Long before he was dubbed “Dr. Death,” Jonesboro psychiatrist Narendra Nagareddy was known across metro Atlanta’s southside as the go-to physician for prescription drug addicts.
The users knew it, court records and interviews show. So did law enforcement, pharmacists, other doctors, state regulators and addiction counselors. The mother of one patient complained to authorities in 2012 that he gave her daughter prescriptions she did not need. Years of state and federal data, available to the public, raised red flags showing that Nagareddy was among the state Medicaid program’s top prescribers of one of the most abused prescription drugs.
Patients were arrested for selling their pills. Patients died.
Yet as the death toll mounted, none of the state safeguards designed to protect the public managed to stop Nagareddy, an Atlanta Journal-Constitution investigation found. Inaction, missed signals and state law that blocks regulators from activating an early warning system allowed the doctor for years to prescribe what authorities say were alarming amounts of drugs.
By the time a Drug Enforcement Administration task force arrested Nagareddy Jan. 14, three dozen of his patients had died while he was prescribing them controlled substances, investigators allege. If those deaths prove to be overdoses from scripts he wrote, this could be the deadliest case of over-prescriptions to be prosecuted in the U.S.
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“I’m certainly aware of cases linked to deaths, but I don’t recall any of them having risen to that high a number,” said John Eadie, director of Brandeis University’s Prescription Drug Monitoring Program Center of Excellence, which conducts research and advises states on how to run programs to monitor the misuse of controlled substances.
Investigators said they confirmed through autopsy reports that 12 patients died of prescription drug overdoses but declined to give more information on the other 24 patients. Only seven overdose deaths were described in public records reviewed by the AJC.
Nagareddy’s attorney Steven Frey said his client has committed no crime. Frey said he has received calls from many supporters who believe in Nagareddy’s innocence.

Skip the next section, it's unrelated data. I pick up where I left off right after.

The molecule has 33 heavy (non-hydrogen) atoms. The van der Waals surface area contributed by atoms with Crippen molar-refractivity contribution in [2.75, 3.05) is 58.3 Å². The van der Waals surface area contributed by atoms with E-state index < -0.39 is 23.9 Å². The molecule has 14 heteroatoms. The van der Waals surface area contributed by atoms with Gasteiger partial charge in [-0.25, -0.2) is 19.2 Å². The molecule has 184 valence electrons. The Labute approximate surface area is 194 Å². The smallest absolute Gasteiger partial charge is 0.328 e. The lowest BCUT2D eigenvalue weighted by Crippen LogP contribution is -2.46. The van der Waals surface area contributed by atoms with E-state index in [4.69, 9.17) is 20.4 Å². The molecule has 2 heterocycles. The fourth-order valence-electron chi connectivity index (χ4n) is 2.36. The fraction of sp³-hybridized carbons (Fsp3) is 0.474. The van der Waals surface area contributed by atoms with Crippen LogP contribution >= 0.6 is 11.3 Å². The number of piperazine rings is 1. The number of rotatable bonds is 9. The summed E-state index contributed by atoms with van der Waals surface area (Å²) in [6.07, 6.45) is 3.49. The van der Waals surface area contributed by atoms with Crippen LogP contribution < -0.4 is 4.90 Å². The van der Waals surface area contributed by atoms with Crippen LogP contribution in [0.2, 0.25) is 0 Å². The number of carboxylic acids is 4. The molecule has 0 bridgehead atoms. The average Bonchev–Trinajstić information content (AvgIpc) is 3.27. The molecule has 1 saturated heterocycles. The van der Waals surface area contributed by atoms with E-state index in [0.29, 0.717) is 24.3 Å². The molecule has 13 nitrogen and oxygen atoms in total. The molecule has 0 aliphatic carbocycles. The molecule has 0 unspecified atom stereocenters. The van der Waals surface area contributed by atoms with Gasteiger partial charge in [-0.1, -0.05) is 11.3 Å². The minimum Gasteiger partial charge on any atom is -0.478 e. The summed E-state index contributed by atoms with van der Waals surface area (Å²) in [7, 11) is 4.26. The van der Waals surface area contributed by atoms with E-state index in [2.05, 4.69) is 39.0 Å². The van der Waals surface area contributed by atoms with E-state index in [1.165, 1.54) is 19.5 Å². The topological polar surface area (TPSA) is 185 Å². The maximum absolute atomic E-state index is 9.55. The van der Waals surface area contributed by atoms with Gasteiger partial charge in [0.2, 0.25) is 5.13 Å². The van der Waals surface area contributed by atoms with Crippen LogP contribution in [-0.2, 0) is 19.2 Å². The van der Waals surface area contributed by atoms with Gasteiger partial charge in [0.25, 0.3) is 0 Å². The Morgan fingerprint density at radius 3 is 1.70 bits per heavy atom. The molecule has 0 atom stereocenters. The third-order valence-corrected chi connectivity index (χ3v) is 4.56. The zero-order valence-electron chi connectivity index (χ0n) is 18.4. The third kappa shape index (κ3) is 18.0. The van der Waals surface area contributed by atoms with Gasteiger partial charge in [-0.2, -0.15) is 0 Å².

“While any death is horrible, saying he’s directly responsible for their deaths is wholly inaccurate,” Frey said.
Nagareddy faces one count of illegally distributing or dispensing a controlled substance and was released on $100,000 bond on the condition he does not practice medicine. He is still licensed, according to the website of the Georgia Composite Medical Board, which regulates physicians. A Georgia doctor since 1999, Nagareddy has never been the subject of public sanctions, malpractice settlements or judgments, it shows.
The patients who squeezed into Nagareddy’s crowded Arrowhead Boulevard office were battling anxiety or depression in addition to addictions, AJC interviews with relatives and an affidavit filed by investigators in Clayton County court show. The psychiatrist was one of the few doctors in south Metro Atlanta certified as a specialist by the American Board of Addiction Medicine, which meant he is considered well qualified to treat them. These specialists are trained on how to monitor patients for signs they are using their medications to get high.
Instead, Nagareddy operated a clinic that bore the signs of a pill mill, according to the affidavit and interviews with people who visited it. Appointments typically cost $75 and barely involved an examination, witnesses told the investigators with the DEA’s Atlanta-based Tactical Diversion Squad. A database search of his patients found that several were on felony probation or parole for sale or distribution of controlled substances.
The waiting room was packed with bleary and dazed patients who’d wait hours to be seen.
“I’d see a lot of zombied-out people. You could tell a lot of them were junkies,” said Rebecca Gray, whose brother Ricky Thompson, 47, died February 2015 of an overdose of oxycodone, a pain-killing opiate, and alprazolam, which treats anxiety.
Because both kinds of drugs are prone to abuse, doctors are reluctant to let their patients take them at the same time. Doctors also keep a close eye on their use. But records show Nagareddy would approve Thompson for months-long supplies in a single visit, which meant the father of two didn’t have to return for a checkup.
Ruth Carr thought her daughter Audrey Rae Austin, 29, had beat her addiction and postpartum depression after finishing rehab at RiverWoods Behavioral Health Treatment Center in February 2014.
“She was 100 percent better. She was 100 percent my daughter again,” Carr recalled.
But on her first two days home, she had filled prescriptions from Nagareddy for alprazolam, methadone, and amphetamines, according to investigators. The mother of two overdosed and was put on life support on the third day. Less than a week after getting out of rehab she was dead.
“I’m just glad he’s not writing prescriptions for everybody (anymore),” Carr said of Nagareddy.
“She was a healthy … woman at the time but he wrote her prescriptions for large quantities of Xanax and methadone and something called amphetamine salts,” Carr said. “He just overwrote prescriptions for my daughter that weren’t necessary. It’s the medicine that he gave her that led to her death.”